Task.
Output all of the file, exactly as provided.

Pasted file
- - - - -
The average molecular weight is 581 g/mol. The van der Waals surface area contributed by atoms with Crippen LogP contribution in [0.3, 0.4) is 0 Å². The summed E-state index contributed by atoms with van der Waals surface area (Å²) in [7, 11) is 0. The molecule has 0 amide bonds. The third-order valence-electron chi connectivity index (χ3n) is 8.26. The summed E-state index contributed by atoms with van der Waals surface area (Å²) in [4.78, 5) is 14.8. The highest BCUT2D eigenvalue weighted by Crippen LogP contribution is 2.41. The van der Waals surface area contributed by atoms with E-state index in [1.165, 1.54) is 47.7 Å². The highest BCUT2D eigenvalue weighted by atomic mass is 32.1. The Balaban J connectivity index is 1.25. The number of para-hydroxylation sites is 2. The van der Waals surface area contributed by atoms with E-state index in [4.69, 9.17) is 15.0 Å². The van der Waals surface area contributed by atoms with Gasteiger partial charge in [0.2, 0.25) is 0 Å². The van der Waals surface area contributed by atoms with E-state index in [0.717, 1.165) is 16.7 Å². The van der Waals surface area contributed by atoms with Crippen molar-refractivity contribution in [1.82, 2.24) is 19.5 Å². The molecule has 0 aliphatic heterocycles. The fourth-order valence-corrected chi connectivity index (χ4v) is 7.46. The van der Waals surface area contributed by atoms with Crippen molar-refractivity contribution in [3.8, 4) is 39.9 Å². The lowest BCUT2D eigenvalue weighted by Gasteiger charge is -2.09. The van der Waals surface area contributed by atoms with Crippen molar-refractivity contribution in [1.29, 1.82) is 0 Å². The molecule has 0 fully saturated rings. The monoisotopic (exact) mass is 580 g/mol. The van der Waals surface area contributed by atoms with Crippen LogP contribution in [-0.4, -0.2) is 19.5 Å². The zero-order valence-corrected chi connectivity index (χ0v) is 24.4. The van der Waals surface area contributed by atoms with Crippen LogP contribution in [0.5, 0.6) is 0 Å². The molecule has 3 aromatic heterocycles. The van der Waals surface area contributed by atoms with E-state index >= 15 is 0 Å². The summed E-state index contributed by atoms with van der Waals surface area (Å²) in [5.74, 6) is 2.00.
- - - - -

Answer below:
The average molecular weight is 581 g/mol. The van der Waals surface area contributed by atoms with Crippen LogP contribution in [0.3, 0.4) is 0 Å². The summed E-state index contributed by atoms with van der Waals surface area (Å²) in [7, 11) is 0. The molecule has 0 amide bonds. The third-order valence-electron chi connectivity index (χ3n) is 8.26. The summed E-state index contributed by atoms with van der Waals surface area (Å²) in [4.78, 5) is 14.8. The highest BCUT2D eigenvalue weighted by Crippen LogP contribution is 2.41. The van der Waals surface area contributed by atoms with E-state index in [1.165, 1.54) is 47.7 Å². The highest BCUT2D eigenvalue weighted by atomic mass is 32.1. The Balaban J connectivity index is 1.25. The number of para-hydroxylation sites is 2. The van der Waals surface area contributed by atoms with E-state index in [4.69, 9.17) is 15.0 Å². The van der Waals surface area contributed by atoms with Gasteiger partial charge in [0.2, 0.25) is 0 Å². The van der Waals surface area contributed by atoms with E-state index in [0.717, 1.165) is 16.7 Å². The van der Waals surface area contributed by atoms with Crippen molar-refractivity contribution in [1.82, 2.24) is 19.5 Å². The molecule has 0 aliphatic heterocycles. The fourth-order valence-corrected chi connectivity index (χ4v) is 7.46. The van der Waals surface area contributed by atoms with Crippen molar-refractivity contribution in [3.8, 4) is 39.9 Å². The lowest BCUT2D eigenvalue weighted by Gasteiger charge is -2.09. The van der Waals surface area contributed by atoms with Crippen molar-refractivity contribution in [1.29, 1.82) is 0 Å². The molecule has 0 fully saturated rings. The monoisotopic (exact) mass is 580 g/mol. The van der Waals surface area contributed by atoms with Crippen LogP contribution in [-0.4, -0.2) is 19.5 Å². The zero-order valence-corrected chi connectivity index (χ0v) is 24.4. The van der Waals surface area contributed by atoms with Crippen LogP contribution in [0.5, 0.6) is 0 Å². The molecule has 3 aromatic heterocycles. The van der Waals surface area contributed by atoms with E-state index >= 15 is 0 Å². The summed E-state index contributed by atoms with van der Waals surface area (Å²) in [5.74, 6) is 2.00.